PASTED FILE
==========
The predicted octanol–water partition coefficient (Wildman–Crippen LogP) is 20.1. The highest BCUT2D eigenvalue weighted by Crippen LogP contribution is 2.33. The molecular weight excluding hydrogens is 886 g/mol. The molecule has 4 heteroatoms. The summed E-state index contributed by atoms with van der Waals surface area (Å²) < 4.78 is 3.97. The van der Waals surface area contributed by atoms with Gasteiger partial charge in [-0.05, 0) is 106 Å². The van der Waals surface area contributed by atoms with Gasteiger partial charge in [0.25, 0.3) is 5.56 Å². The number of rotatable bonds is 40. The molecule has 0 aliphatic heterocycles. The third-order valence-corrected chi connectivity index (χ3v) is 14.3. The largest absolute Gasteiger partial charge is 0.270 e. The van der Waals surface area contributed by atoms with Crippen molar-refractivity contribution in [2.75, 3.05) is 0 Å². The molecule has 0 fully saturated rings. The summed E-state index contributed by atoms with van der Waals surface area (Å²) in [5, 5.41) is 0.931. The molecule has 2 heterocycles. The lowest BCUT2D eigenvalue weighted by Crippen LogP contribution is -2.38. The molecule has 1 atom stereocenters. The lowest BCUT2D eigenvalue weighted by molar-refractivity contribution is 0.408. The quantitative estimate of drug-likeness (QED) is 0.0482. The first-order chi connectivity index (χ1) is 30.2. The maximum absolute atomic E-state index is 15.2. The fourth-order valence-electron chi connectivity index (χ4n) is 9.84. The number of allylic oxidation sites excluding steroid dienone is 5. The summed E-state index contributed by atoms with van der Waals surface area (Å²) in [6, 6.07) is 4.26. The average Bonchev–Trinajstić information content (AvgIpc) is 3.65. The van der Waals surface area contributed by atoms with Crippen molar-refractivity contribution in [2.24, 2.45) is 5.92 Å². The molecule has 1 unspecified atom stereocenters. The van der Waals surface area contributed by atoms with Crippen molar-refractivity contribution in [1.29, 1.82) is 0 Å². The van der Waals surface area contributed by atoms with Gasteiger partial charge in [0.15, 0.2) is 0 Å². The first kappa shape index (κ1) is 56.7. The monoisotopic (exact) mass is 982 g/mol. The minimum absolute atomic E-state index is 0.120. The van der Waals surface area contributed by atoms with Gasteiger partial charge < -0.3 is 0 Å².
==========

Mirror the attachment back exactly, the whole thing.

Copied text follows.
The predicted octanol–water partition coefficient (Wildman–Crippen LogP) is 20.1. The highest BCUT2D eigenvalue weighted by Crippen LogP contribution is 2.33. The molecular weight excluding hydrogens is 886 g/mol. The molecule has 4 heteroatoms. The summed E-state index contributed by atoms with van der Waals surface area (Å²) < 4.78 is 3.97. The van der Waals surface area contributed by atoms with Gasteiger partial charge in [-0.05, 0) is 106 Å². The van der Waals surface area contributed by atoms with Gasteiger partial charge in [0.25, 0.3) is 5.56 Å². The number of rotatable bonds is 40. The molecule has 0 aliphatic heterocycles. The third-order valence-corrected chi connectivity index (χ3v) is 14.3. The largest absolute Gasteiger partial charge is 0.270 e. The van der Waals surface area contributed by atoms with Crippen molar-refractivity contribution in [2.75, 3.05) is 0 Å². The molecule has 0 fully saturated rings. The summed E-state index contributed by atoms with van der Waals surface area (Å²) in [5, 5.41) is 0.931. The molecule has 2 heterocycles. The lowest BCUT2D eigenvalue weighted by Crippen LogP contribution is -2.38. The molecule has 1 atom stereocenters. The lowest BCUT2D eigenvalue weighted by molar-refractivity contribution is 0.408. The quantitative estimate of drug-likeness (QED) is 0.0482. The first-order chi connectivity index (χ1) is 30.2. The maximum absolute atomic E-state index is 15.2. The fourth-order valence-electron chi connectivity index (χ4n) is 9.84. The number of allylic oxidation sites excluding steroid dienone is 5. The summed E-state index contributed by atoms with van der Waals surface area (Å²) in [6, 6.07) is 4.26. The average Bonchev–Trinajstić information content (AvgIpc) is 3.65. The van der Waals surface area contributed by atoms with Crippen molar-refractivity contribution in [2.24, 2.45) is 5.92 Å². The molecule has 1 unspecified atom stereocenters. The van der Waals surface area contributed by atoms with Crippen molar-refractivity contribution in [1.29, 1.82) is 0 Å². The van der Waals surface area contributed by atoms with Gasteiger partial charge in [0.15, 0.2) is 0 Å². The first kappa shape index (κ1) is 56.7. The monoisotopic (exact) mass is 982 g/mol. The minimum absolute atomic E-state index is 0.120. The van der Waals surface area contributed by atoms with Gasteiger partial charge < -0.3 is 0 Å².